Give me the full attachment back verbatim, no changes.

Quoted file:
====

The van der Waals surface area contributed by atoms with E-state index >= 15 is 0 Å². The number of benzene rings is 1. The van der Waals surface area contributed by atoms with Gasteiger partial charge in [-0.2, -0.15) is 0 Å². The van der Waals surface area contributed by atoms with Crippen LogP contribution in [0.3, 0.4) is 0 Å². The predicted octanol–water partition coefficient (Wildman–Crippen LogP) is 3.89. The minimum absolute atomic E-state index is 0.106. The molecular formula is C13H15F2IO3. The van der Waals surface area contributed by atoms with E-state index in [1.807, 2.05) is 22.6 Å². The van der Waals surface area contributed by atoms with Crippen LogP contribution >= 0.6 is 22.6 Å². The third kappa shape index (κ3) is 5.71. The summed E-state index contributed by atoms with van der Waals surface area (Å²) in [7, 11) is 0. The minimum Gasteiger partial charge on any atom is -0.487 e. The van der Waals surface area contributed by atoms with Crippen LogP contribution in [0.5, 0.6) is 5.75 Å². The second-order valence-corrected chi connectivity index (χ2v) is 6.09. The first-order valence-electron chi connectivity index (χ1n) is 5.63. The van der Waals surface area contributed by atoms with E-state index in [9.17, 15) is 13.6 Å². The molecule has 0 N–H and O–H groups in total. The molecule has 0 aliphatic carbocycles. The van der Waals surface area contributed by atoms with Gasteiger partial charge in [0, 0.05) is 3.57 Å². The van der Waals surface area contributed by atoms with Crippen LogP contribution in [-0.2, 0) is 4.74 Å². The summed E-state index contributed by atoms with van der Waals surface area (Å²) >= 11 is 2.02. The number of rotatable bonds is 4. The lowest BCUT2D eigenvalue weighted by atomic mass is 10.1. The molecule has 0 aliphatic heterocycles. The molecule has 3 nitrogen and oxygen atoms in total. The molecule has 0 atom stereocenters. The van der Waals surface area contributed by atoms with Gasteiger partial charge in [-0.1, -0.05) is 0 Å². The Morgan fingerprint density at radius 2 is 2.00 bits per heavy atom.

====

The van der Waals surface area contributed by atoms with E-state index >= 15 is 0 Å². The number of benzene rings is 1. The van der Waals surface area contributed by atoms with Gasteiger partial charge in [-0.2, -0.15) is 0 Å². The van der Waals surface area contributed by atoms with Crippen LogP contribution in [0.3, 0.4) is 0 Å². The predicted octanol–water partition coefficient (Wildman–Crippen LogP) is 3.89. The minimum absolute atomic E-state index is 0.106. The molecular formula is C13H15F2IO3. The van der Waals surface area contributed by atoms with E-state index in [1.807, 2.05) is 22.6 Å². The van der Waals surface area contributed by atoms with Crippen LogP contribution >= 0.6 is 22.6 Å². The third kappa shape index (κ3) is 5.71. The summed E-state index contributed by atoms with van der Waals surface area (Å²) in [7, 11) is 0. The minimum Gasteiger partial charge on any atom is -0.487 e. The van der Waals surface area contributed by atoms with Crippen LogP contribution in [0.5, 0.6) is 5.75 Å². The second-order valence-corrected chi connectivity index (χ2v) is 6.09. The first-order valence-electron chi connectivity index (χ1n) is 5.63. The van der Waals surface area contributed by atoms with E-state index in [9.17, 15) is 13.6 Å². The molecule has 0 N–H and O–H groups in total. The molecule has 0 aliphatic carbocycles. The van der Waals surface area contributed by atoms with Gasteiger partial charge in [0, 0.05) is 3.57 Å². The van der Waals surface area contributed by atoms with Crippen LogP contribution in [-0.2, 0) is 4.74 Å². The summed E-state index contributed by atoms with van der Waals surface area (Å²) >= 11 is 2.02. The number of rotatable bonds is 4. The lowest BCUT2D eigenvalue weighted by atomic mass is 10.1. The molecule has 0 aliphatic heterocycles. The molecule has 3 nitrogen and oxygen atoms in total. The molecule has 0 atom stereocenters. The van der Waals surface area contributed by atoms with Gasteiger partial charge in [-0.1, -0.05) is 0 Å². The Morgan fingerprint density at radius 2 is 2.00 bits per heavy atom.